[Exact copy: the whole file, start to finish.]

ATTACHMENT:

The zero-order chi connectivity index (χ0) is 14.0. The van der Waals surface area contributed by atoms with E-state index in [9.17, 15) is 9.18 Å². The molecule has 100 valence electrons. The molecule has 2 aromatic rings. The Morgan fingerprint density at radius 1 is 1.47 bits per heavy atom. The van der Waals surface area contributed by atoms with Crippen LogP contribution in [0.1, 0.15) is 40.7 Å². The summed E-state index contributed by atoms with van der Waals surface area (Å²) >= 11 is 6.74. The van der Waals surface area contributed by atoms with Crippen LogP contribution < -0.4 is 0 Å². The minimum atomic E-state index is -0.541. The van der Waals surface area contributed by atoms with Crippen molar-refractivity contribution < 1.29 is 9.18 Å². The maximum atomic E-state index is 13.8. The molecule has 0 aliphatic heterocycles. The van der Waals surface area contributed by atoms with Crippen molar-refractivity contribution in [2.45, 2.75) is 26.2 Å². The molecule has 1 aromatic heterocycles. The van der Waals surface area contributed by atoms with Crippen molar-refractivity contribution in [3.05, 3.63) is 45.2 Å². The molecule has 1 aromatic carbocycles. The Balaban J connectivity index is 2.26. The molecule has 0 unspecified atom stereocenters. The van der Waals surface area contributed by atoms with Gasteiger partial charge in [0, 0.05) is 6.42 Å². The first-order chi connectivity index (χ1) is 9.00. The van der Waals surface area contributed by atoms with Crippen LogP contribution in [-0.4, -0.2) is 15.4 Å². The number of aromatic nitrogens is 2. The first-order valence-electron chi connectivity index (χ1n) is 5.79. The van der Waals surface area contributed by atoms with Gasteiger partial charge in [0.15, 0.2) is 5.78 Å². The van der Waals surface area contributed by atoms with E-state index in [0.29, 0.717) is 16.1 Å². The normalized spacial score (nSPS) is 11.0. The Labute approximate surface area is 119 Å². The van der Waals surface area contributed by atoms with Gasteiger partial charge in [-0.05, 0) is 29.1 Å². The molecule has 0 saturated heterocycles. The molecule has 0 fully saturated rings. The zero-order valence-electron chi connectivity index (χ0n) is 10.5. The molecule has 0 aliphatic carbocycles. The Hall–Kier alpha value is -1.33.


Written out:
The zero-order chi connectivity index (χ0) is 14.0. The van der Waals surface area contributed by atoms with E-state index in [9.17, 15) is 9.18 Å². The molecule has 100 valence electrons. The molecule has 2 aromatic rings. The Morgan fingerprint density at radius 1 is 1.47 bits per heavy atom. The van der Waals surface area contributed by atoms with Crippen LogP contribution in [0.1, 0.15) is 40.7 Å². The summed E-state index contributed by atoms with van der Waals surface area (Å²) >= 11 is 6.74. The van der Waals surface area contributed by atoms with Crippen LogP contribution < -0.4 is 0 Å². The minimum atomic E-state index is -0.541. The van der Waals surface area contributed by atoms with Crippen molar-refractivity contribution < 1.29 is 9.18 Å². The maximum atomic E-state index is 13.8. The molecule has 0 aliphatic heterocycles. The van der Waals surface area contributed by atoms with Crippen molar-refractivity contribution in [2.45, 2.75) is 26.2 Å². The molecule has 1 aromatic heterocycles. The van der Waals surface area contributed by atoms with Crippen molar-refractivity contribution in [3.05, 3.63) is 45.2 Å². The molecule has 1 aromatic carbocycles. The Balaban J connectivity index is 2.26. The molecule has 0 unspecified atom stereocenters. The van der Waals surface area contributed by atoms with Gasteiger partial charge in [0, 0.05) is 6.42 Å². The first-order chi connectivity index (χ1) is 9.00. The van der Waals surface area contributed by atoms with Crippen LogP contribution in [-0.4, -0.2) is 15.4 Å². The number of aromatic nitrogens is 2. The first-order valence-electron chi connectivity index (χ1n) is 5.79. The van der Waals surface area contributed by atoms with Gasteiger partial charge in [0.15, 0.2) is 5.78 Å². The van der Waals surface area contributed by atoms with E-state index in [0.29, 0.717) is 16.1 Å². The normalized spacial score (nSPS) is 11.0. The Labute approximate surface area is 119 Å². The van der Waals surface area contributed by atoms with Gasteiger partial charge in [-0.05, 0) is 29.1 Å². The molecule has 0 saturated heterocycles. The molecule has 0 fully saturated rings. The zero-order valence-electron chi connectivity index (χ0n) is 10.5. The molecule has 0 aliphatic carbocycles. The Hall–Kier alpha value is -1.33.